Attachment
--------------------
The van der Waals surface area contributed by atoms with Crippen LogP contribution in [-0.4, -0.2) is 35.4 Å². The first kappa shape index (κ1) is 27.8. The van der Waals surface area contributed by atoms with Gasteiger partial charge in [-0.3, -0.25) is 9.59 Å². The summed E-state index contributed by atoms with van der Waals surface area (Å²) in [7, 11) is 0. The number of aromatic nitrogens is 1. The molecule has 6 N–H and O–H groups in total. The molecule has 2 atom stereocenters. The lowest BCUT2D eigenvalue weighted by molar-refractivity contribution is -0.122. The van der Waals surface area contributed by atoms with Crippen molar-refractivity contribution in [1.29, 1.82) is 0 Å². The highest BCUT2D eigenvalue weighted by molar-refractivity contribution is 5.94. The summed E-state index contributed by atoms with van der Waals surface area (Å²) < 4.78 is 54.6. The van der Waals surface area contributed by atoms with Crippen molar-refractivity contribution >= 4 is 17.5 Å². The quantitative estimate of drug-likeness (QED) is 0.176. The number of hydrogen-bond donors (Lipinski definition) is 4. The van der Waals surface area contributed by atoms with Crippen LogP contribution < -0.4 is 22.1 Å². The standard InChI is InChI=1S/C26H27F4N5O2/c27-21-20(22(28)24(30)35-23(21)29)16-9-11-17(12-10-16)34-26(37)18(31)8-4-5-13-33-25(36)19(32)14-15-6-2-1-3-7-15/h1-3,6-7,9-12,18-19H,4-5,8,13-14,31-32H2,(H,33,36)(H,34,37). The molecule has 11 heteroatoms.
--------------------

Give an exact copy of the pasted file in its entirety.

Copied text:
The van der Waals surface area contributed by atoms with Crippen LogP contribution in [-0.4, -0.2) is 35.4 Å². The first kappa shape index (κ1) is 27.8. The van der Waals surface area contributed by atoms with Gasteiger partial charge in [-0.3, -0.25) is 9.59 Å². The summed E-state index contributed by atoms with van der Waals surface area (Å²) in [7, 11) is 0. The number of aromatic nitrogens is 1. The molecule has 6 N–H and O–H groups in total. The molecule has 2 atom stereocenters. The lowest BCUT2D eigenvalue weighted by molar-refractivity contribution is -0.122. The van der Waals surface area contributed by atoms with Crippen molar-refractivity contribution in [1.29, 1.82) is 0 Å². The highest BCUT2D eigenvalue weighted by molar-refractivity contribution is 5.94. The summed E-state index contributed by atoms with van der Waals surface area (Å²) < 4.78 is 54.6. The van der Waals surface area contributed by atoms with Crippen molar-refractivity contribution >= 4 is 17.5 Å². The quantitative estimate of drug-likeness (QED) is 0.176. The number of hydrogen-bond donors (Lipinski definition) is 4. The van der Waals surface area contributed by atoms with Crippen LogP contribution < -0.4 is 22.1 Å². The standard InChI is InChI=1S/C26H27F4N5O2/c27-21-20(22(28)24(30)35-23(21)29)16-9-11-17(12-10-16)34-26(37)18(31)8-4-5-13-33-25(36)19(32)14-15-6-2-1-3-7-15/h1-3,6-7,9-12,18-19H,4-5,8,13-14,31-32H2,(H,33,36)(H,34,37). The molecule has 11 heteroatoms.